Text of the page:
My daughter came home from the gym and said, “I saw a truck with a large Confederate flag and Trump signs all over it. Why do we have to live here? Why did you move us from San Francisco?”
I chuckled. “Actually, Mesa, AZ is more like most of the country than not. In San Francisco, we lived in a bubble. And even that place has changed a ton in the past 15 years.”
“I want to live in a bubble!” She whined.
I get it.
It reminded me of the time I came home crying after a particularly grueling day of racial taunts in elementary school. As a 100% ethnically Korean-American girl growing up in Davenport, Iowa in the 70s, life could be challenging. Each day, someone called me chink or told me to go back where I came from.
My father reacted sternly to my tears: “Caroline, life is going to show you much harder times. Don’t be weak and cry.” His jaw grew hard and his face turned red.
“Go. Wash your face.”
And we never spoke of racism again.
And I’ve yet to find the answer to the question I had: “How do you convert racists into kind human beings?”
This prompt brought me to the source of our strongest emotions of late: grieving. My father was diagnosed with lung cancer on April 1st and passed away on July 11th. In that short span of time, I stayed with my parents a lot in Georgia, away from my desert home in Arizona. The colors of the lush foliage surrounded me as I took walks as breaks from caregiving. Friendly neighbors smiled and waved and I felt welcome and an unexpected sense of peace.
“With the contemplation of the impermanence of the human form, something very deep and peaceful opens up inside you. That is why I enjoy going to cemeteries. When you accept the impermanence, out of that comes an opening within, which is beyond form. That which is not touched by death, the formless, comes forward as you completely accept the impermanence of all forms. That’s why it is so deeply peaceful to contemplate death.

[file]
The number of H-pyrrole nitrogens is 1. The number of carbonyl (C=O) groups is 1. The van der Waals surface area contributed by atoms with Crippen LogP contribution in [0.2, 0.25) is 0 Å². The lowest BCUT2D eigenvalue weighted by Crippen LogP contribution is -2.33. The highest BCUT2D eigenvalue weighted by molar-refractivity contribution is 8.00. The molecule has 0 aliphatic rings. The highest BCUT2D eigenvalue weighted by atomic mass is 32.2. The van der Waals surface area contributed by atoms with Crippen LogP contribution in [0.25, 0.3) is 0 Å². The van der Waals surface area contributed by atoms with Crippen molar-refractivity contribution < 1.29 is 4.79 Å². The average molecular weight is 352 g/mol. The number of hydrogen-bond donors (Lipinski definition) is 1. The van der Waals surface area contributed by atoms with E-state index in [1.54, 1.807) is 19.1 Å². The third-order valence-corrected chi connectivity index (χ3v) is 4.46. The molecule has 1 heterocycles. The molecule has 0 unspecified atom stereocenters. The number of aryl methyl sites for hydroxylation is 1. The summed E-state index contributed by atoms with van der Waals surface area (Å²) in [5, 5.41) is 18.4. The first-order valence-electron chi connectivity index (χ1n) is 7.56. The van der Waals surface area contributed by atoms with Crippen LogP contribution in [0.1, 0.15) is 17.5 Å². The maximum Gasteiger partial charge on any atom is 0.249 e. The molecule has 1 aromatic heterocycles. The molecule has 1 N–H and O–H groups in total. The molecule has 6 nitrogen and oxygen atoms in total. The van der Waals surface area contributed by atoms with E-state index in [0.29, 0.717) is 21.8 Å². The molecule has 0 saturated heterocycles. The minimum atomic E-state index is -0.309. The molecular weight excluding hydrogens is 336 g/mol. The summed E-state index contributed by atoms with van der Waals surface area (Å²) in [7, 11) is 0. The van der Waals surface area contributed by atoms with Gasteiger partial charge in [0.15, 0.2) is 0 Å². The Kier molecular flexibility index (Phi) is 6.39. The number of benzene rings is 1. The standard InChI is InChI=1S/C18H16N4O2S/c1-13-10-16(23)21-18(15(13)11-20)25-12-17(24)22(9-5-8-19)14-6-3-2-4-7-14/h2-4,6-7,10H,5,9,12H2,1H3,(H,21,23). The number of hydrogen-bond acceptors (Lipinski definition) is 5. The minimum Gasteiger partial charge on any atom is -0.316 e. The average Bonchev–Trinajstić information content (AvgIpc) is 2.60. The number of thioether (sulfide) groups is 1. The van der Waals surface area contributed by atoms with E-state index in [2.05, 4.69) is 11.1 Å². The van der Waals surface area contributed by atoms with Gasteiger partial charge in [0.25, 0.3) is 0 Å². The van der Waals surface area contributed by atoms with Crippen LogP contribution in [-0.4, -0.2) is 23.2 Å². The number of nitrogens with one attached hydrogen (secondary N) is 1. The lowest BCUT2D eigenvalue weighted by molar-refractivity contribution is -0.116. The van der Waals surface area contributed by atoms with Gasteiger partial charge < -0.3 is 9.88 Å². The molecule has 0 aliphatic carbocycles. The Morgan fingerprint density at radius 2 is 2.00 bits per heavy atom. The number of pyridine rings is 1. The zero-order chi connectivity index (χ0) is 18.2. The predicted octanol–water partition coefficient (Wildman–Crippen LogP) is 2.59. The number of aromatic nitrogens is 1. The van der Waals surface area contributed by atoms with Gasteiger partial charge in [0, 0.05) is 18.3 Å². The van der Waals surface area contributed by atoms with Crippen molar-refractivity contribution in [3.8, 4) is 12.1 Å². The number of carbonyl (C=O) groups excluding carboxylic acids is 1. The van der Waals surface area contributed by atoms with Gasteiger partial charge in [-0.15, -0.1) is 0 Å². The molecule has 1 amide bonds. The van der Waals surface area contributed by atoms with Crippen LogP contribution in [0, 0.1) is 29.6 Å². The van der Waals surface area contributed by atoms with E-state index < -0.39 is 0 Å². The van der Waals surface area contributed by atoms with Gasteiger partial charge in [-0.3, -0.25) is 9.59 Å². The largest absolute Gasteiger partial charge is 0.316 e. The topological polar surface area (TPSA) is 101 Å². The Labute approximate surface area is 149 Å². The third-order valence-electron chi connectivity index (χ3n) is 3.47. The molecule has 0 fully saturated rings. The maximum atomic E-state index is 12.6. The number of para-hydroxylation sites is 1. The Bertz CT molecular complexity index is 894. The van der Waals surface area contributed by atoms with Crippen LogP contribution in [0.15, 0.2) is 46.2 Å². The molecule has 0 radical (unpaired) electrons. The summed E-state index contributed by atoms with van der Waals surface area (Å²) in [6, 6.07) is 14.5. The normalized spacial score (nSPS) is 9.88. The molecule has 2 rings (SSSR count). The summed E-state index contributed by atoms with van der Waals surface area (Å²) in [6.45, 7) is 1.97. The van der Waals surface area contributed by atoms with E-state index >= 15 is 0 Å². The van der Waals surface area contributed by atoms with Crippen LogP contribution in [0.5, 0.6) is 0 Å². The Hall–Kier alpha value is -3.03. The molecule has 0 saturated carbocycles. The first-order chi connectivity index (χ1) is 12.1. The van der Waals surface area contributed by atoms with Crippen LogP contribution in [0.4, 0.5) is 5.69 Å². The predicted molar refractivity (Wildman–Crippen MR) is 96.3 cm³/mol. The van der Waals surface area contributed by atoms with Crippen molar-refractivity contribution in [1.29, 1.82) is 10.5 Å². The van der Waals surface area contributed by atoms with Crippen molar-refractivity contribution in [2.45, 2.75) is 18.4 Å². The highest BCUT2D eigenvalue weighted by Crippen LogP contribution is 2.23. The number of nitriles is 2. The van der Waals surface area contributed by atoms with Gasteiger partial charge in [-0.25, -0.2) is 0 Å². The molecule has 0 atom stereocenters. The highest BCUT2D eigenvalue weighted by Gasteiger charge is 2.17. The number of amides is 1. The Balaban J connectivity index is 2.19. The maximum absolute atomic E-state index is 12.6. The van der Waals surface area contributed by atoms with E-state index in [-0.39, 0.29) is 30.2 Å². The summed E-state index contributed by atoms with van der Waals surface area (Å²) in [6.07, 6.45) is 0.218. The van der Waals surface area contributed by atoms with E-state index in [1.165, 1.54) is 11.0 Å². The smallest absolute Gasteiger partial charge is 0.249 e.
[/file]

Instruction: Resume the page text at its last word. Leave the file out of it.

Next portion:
If someone close to you dies, then there is an added dimension. You may find there is deep sadness. The form also was precious, although what you loved in the form was the formless. And yet, you weep because of the fading form. There too, you come to an acceptance – especially if you are already familiar with death, you already know that everything dies – then you can accept it more easily when it happens to somebody close to you. There is still deep sadness, but then you can have the two dimensions simultaneously – the outer you weeps, the inner and most essential is deeply at peace. It comes forward almost as if it were saying “there is no death”. It’s peace.”